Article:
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Thursday, 27 March 2014 20:27

Nvidia Pascal bandwidth is min 800GB/s

Written by Fuad Abazovic



4000GFLOPS single, 12000GFLOPS double precision

Stacked RAM is the next big thing. It will enable much faster communication between the chip and the memory and with the current 384-bit design such we saw on Kepler, the stacked RAM version can end up with 800GB/s to 1000GB/s bandwidth.

 

This is some significantly faster than the 288 GB/s that we saw with GK110-based products such as the Geforce GTX 780 Ti or Geforce Titan. The K20X, the fastest professional solution available today, is stuck at 250GB/s with the hope that its Maxwell successor will get slightly higher bandwidth.

The new point to point communication chip called NVLink will also help solve the memory bandwidth issue. Most algorithms in the word that are used for computation or hard tasks in graphics such as ray tracing will always end up asking for faster memory access. This is why Pascal will play a major role in the future of compute units such as Nvidia's Tesla products, or faster 4K or gaming of the future.

We saw some presentations at the GTC with a projection of Volta (now Pascal) where a scientist expects that with 1024GB per second bandwidth, Pascal could be aiming at 4000GFLOPS a second in dual precision and 12000GFLOPS a second in single precision computation.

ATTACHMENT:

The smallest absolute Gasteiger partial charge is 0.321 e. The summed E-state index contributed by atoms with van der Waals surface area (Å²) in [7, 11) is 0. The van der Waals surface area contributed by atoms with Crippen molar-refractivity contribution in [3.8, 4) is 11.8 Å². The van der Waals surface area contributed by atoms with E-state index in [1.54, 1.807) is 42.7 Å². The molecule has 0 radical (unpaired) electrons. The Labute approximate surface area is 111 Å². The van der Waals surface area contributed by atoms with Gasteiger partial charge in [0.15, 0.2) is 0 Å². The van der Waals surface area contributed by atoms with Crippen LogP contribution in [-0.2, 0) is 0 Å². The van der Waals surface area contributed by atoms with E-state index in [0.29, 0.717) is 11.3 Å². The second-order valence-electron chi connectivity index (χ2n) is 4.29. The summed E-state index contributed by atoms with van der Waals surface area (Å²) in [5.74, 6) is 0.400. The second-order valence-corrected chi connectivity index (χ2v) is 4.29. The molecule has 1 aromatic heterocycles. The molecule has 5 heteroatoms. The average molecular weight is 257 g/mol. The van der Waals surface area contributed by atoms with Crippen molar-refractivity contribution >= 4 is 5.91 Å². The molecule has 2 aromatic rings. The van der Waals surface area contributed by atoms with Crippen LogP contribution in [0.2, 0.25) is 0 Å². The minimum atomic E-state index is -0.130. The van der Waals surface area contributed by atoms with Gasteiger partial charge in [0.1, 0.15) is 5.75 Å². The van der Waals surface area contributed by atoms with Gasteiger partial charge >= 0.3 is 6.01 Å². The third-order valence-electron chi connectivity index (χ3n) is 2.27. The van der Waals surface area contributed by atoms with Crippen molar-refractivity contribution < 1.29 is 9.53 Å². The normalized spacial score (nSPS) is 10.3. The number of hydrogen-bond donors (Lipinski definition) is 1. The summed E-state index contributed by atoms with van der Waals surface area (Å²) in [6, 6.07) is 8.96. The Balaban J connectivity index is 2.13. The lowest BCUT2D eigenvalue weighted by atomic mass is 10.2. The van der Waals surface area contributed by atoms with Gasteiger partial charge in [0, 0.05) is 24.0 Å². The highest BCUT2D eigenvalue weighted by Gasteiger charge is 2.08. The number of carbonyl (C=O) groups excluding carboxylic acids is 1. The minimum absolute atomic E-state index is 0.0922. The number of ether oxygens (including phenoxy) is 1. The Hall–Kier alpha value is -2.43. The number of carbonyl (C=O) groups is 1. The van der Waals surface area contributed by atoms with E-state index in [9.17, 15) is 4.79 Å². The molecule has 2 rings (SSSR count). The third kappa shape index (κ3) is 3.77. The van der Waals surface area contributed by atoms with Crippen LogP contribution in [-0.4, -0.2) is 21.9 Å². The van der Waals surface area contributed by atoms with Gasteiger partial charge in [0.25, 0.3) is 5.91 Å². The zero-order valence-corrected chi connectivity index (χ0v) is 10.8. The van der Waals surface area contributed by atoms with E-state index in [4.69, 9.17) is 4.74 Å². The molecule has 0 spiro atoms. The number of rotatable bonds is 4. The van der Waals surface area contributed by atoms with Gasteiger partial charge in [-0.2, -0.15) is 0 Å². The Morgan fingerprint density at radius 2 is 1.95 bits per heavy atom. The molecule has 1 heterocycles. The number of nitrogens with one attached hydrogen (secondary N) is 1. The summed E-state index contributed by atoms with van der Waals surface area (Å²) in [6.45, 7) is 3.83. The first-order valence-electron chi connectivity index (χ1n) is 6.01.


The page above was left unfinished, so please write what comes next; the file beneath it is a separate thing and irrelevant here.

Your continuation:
To put things in perspective the GK 110-based Tesla K20x with 14 SMXs and 250GB/s bandwidth offers 1310GFLOPS of dual precision and 3950GFLOPS in single precision. Tesla K20x is an actual product, shipping as we speak, while the Volta (Pascal stacked RAM GPU that hits the market in 2016 ed.) numbers are projections. These final numbers will depend on the final clock and configuration of the high-end Pascal chip.

Based on these projections you can get close to three times faster computation power, and this is a huge leap that will happen some two years from now.

The future looks interesting and don’t worry, if you want to do realistic rendering and ray traced lightning effects or global illumination, you will need at least a few of these 12000GFLOPS per second cards to enjoy a real time experience. Real time ray tracing in computer games will still be a dream even beyond significant computational and memory improvements in 2016. However, this does not mean that we will not see some hybrid ray tracing solutions over the next few years.

Last modified on Friday, 28 March 2014 10:34
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